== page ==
WASHINGTON – Last week the US Department of Agriculture’s Food Safety and Inspection Service proposed to strip sodium benzoate, sodium propionate and benzoic acid from the list of substances regulations prohibit to be used in meat or poultry products, according to the May 11 issue of the National Chicken Council’s Washington Report. Based on the proposal, new uses of these substances in meat or poultry products would continue to be approved by the Food and Drug Administration for safety and by FSIS for suitability.
FSIS would add approved uses of these substances to the list of approved substances contained in the agency’s directive system.
On Jan. 19, 2007, Kraft Foods Global petitioned FSIS to amend the federal meat and poultry products inspection regulations to permit the use of sodium benzoate and sodium propionate as acceptable antimicrobial agents that may be used in combination with other approved ingredients to inhibit the growth of Listeria monocytogens in ready-to-eat meat and poultry products, FSIS stated in its notice.
On July 26, 2010, Kemin Food Technologies petitioned the agency to amend the regulations to permit the use of liquid sodium propionate and liquid sodium benzoate as acceptable antimicrobial agents in meat and poultry products. FSIS said it needed more data on the safety of sodium benzoate, sodium propionate and benzoic acid at the proposed levels of use before making a final suitability determination.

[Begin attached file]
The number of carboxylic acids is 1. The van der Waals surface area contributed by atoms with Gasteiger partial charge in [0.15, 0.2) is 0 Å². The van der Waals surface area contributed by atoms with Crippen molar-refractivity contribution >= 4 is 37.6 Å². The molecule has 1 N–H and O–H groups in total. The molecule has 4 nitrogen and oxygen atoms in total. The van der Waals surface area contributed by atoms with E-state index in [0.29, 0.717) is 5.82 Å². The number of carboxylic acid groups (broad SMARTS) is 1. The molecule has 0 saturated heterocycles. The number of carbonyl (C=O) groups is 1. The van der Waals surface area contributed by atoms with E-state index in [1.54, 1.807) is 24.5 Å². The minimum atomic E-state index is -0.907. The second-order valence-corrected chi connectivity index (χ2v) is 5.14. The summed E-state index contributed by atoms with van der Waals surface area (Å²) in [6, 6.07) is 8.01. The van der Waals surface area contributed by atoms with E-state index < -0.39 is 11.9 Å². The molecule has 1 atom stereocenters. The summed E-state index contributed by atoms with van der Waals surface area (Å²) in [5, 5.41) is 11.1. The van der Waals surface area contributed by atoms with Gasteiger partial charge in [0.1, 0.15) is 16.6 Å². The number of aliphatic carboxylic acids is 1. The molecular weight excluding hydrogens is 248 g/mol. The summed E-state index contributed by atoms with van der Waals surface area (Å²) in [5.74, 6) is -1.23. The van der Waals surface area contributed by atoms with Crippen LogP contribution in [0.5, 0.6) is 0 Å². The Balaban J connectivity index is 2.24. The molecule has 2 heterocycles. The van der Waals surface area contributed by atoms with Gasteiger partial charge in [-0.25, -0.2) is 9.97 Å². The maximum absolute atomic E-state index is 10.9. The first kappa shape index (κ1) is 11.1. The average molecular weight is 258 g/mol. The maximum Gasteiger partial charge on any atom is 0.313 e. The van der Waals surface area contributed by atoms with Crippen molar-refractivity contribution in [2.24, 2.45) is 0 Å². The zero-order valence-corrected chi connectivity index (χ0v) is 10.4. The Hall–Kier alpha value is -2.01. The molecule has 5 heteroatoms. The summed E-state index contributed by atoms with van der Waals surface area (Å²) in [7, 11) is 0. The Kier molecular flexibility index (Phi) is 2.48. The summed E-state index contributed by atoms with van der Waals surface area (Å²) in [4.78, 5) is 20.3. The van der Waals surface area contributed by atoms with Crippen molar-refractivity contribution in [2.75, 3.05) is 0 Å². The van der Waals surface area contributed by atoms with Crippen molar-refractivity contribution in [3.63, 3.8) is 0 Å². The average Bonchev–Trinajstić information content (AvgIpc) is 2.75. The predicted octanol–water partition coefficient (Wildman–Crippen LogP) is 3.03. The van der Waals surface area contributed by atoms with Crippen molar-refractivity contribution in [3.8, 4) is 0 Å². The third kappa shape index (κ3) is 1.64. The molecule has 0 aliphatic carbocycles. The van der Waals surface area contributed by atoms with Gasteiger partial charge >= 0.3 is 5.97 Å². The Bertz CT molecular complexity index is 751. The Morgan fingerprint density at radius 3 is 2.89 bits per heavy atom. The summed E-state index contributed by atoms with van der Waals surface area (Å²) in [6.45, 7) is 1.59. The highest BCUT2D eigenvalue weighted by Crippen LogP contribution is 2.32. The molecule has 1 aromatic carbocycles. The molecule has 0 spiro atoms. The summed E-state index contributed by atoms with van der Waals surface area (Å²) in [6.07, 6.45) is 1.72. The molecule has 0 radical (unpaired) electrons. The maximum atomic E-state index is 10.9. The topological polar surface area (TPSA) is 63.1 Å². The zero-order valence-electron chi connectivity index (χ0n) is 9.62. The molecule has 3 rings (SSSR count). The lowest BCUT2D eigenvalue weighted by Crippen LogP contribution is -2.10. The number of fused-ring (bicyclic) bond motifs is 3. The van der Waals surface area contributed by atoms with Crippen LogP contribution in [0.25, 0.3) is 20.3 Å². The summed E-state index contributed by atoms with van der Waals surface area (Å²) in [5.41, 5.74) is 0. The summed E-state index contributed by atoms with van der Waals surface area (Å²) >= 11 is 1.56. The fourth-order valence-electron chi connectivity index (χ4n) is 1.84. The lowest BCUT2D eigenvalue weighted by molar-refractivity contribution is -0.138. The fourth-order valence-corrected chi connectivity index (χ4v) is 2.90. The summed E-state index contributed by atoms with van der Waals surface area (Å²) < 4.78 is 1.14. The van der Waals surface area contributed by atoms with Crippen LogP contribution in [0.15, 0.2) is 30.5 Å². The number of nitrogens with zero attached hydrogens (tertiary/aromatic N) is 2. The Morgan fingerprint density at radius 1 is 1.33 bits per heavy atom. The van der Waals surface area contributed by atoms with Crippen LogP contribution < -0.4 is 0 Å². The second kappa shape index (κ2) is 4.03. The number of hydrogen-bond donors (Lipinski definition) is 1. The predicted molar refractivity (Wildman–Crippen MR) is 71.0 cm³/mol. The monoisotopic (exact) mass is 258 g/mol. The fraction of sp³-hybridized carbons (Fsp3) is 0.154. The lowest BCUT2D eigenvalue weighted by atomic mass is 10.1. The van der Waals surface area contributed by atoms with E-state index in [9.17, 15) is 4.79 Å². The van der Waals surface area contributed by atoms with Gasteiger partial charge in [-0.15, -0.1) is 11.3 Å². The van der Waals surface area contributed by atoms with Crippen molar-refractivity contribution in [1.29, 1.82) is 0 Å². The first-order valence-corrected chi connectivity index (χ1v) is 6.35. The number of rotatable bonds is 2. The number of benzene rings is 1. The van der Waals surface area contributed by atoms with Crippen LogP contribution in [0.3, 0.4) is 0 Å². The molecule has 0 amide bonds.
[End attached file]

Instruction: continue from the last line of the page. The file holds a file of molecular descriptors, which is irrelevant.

Since both companies provided sufficient additional data to support the use of sodium propionate, sodium benzoate and benzoic acid as antimicrobial agents in RTE meat and poultry products, FSIS said it is initiating this rulemaking proposing to remove these substances from the list of substances prohibited for use in meat or poultry products.
Those wanting to comment on the proposed rule must do so by July 6.